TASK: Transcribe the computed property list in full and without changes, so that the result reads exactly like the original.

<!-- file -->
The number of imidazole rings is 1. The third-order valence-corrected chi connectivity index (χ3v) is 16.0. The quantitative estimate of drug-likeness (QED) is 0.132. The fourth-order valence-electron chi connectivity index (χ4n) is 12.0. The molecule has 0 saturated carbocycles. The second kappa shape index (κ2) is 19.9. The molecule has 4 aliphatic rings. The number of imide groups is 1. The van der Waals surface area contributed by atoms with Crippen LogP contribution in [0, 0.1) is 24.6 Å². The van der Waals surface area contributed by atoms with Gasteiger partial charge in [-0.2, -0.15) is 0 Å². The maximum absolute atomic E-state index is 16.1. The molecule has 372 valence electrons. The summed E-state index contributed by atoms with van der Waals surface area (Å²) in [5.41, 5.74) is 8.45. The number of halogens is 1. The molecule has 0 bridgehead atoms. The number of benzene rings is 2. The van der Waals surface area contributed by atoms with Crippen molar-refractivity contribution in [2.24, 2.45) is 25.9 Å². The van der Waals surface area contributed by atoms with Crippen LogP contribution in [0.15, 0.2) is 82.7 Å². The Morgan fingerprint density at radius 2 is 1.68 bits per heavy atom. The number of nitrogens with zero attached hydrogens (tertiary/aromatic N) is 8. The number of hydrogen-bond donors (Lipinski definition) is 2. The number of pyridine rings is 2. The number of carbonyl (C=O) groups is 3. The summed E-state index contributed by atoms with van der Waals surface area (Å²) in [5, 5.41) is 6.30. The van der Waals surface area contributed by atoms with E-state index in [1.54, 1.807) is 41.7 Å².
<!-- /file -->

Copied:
The number of imidazole rings is 1. The third-order valence-corrected chi connectivity index (χ3v) is 16.0. The quantitative estimate of drug-likeness (QED) is 0.132. The fourth-order valence-electron chi connectivity index (χ4n) is 12.0. The molecule has 0 saturated carbocycles. The second kappa shape index (κ2) is 19.9. The molecule has 4 aliphatic rings. The number of imide groups is 1. The van der Waals surface area contributed by atoms with Crippen LogP contribution in [0, 0.1) is 24.6 Å². The van der Waals surface area contributed by atoms with Gasteiger partial charge in [-0.2, -0.15) is 0 Å². The maximum absolute atomic E-state index is 16.1. The molecule has 372 valence electrons. The summed E-state index contributed by atoms with van der Waals surface area (Å²) in [5.41, 5.74) is 8.45. The number of halogens is 1. The molecule has 0 bridgehead atoms. The number of benzene rings is 2. The van der Waals surface area contributed by atoms with Crippen molar-refractivity contribution in [2.24, 2.45) is 25.9 Å². The van der Waals surface area contributed by atoms with Crippen LogP contribution in [0.15, 0.2) is 82.7 Å². The Morgan fingerprint density at radius 2 is 1.68 bits per heavy atom. The number of nitrogens with zero attached hydrogens (tertiary/aromatic N) is 8. The number of hydrogen-bond donors (Lipinski definition) is 2. The number of pyridine rings is 2. The number of carbonyl (C=O) groups is 3. The summed E-state index contributed by atoms with van der Waals surface area (Å²) in [5, 5.41) is 6.30. The van der Waals surface area contributed by atoms with E-state index in [1.54, 1.807) is 41.7 Å².